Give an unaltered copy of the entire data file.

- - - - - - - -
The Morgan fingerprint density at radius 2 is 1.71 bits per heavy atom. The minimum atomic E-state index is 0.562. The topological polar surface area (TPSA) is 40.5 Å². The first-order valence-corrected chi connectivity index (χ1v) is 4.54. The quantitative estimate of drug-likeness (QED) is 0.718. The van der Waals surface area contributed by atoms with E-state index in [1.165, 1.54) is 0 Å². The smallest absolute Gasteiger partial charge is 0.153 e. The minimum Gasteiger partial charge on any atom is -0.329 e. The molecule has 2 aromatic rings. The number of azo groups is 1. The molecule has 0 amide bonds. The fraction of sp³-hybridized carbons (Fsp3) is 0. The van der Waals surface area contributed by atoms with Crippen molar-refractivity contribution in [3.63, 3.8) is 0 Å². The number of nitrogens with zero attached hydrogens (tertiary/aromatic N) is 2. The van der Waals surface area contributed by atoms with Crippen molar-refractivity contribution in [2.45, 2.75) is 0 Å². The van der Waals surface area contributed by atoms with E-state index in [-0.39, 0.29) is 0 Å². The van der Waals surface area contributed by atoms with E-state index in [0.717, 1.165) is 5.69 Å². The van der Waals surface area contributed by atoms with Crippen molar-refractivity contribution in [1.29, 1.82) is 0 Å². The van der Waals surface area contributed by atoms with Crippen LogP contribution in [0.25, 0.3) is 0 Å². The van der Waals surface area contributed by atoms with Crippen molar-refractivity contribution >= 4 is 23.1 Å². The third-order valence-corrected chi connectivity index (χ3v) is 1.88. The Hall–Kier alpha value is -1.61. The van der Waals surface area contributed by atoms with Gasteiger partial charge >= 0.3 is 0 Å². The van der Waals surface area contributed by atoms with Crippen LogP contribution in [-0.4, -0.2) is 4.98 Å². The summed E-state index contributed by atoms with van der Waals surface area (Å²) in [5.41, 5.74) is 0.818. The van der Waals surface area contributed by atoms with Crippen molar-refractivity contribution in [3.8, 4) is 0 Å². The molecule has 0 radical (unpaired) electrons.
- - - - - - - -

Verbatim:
The Morgan fingerprint density at radius 2 is 1.71 bits per heavy atom. The minimum atomic E-state index is 0.562. The topological polar surface area (TPSA) is 40.5 Å². The first-order valence-corrected chi connectivity index (χ1v) is 4.54. The quantitative estimate of drug-likeness (QED) is 0.718. The van der Waals surface area contributed by atoms with E-state index in [1.165, 1.54) is 0 Å². The smallest absolute Gasteiger partial charge is 0.153 e. The minimum Gasteiger partial charge on any atom is -0.329 e. The molecule has 2 aromatic rings. The number of azo groups is 1. The molecule has 0 amide bonds. The fraction of sp³-hybridized carbons (Fsp3) is 0. The van der Waals surface area contributed by atoms with Crippen molar-refractivity contribution in [3.63, 3.8) is 0 Å². The number of nitrogens with zero attached hydrogens (tertiary/aromatic N) is 2. The van der Waals surface area contributed by atoms with Crippen molar-refractivity contribution in [2.45, 2.75) is 0 Å². The van der Waals surface area contributed by atoms with E-state index in [-0.39, 0.29) is 0 Å². The van der Waals surface area contributed by atoms with E-state index in [0.717, 1.165) is 5.69 Å². The van der Waals surface area contributed by atoms with Crippen molar-refractivity contribution in [1.29, 1.82) is 0 Å². The van der Waals surface area contributed by atoms with Crippen LogP contribution in [0.25, 0.3) is 0 Å². The van der Waals surface area contributed by atoms with Crippen molar-refractivity contribution >= 4 is 23.1 Å². The third-order valence-corrected chi connectivity index (χ3v) is 1.88. The Hall–Kier alpha value is -1.61. The van der Waals surface area contributed by atoms with Gasteiger partial charge >= 0.3 is 0 Å². The van der Waals surface area contributed by atoms with Crippen LogP contribution in [-0.4, -0.2) is 4.98 Å². The summed E-state index contributed by atoms with van der Waals surface area (Å²) in [5.41, 5.74) is 0.818. The van der Waals surface area contributed by atoms with Crippen molar-refractivity contribution in [3.8, 4) is 0 Å². The molecule has 0 radical (unpaired) electrons.